by Joanne Conman
In his first encyclical letter “Deus Caritas Est” (God is love), Pope Benedict wrote: “Everything has its origin in God's love, everything is shaped by it, everything is directed towards it.” The equivalent of what Benedict says about what God’s love means to Christians was, for the ancient Egyptians, transformation.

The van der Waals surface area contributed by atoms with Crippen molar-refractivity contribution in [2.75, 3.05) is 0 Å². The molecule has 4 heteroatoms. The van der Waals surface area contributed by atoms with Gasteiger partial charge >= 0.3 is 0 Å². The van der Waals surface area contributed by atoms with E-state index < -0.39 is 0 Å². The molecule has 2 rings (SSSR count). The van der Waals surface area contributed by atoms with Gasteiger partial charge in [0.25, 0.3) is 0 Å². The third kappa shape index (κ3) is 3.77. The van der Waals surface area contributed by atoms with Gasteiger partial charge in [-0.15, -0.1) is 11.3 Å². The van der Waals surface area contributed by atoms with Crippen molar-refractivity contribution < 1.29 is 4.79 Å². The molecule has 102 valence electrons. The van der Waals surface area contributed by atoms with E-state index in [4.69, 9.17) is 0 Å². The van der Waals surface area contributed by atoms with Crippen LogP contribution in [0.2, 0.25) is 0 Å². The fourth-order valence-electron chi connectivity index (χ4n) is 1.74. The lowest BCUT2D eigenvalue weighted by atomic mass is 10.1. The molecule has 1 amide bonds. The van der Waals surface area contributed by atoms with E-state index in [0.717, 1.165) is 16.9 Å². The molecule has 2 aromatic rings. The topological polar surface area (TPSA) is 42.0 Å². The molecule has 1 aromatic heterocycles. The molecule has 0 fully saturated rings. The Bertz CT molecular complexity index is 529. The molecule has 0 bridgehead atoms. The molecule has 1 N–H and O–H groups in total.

If there was one thing that embodied the concept of the divine for the ancient Egyptian, it was transformation. That a thing can become another thing was the essence of Egyptian magic. The Afterlife books are filled with spells for transforming, for coming into being in other forms. The process of mummification, called beautifying in Egyptian, served to transform the corpse from rotting mortal remains into something of a cult statue, immune from decay, a form which enabled the deceased to live in another way. The natural world was transformed every year by the annual flood of the Nile; without it, there was no life in Egypt. In their understanding of the universe, of nature, and of the divine, everything had its origin in transformation, everything was shaped by it, everything was directed towards it.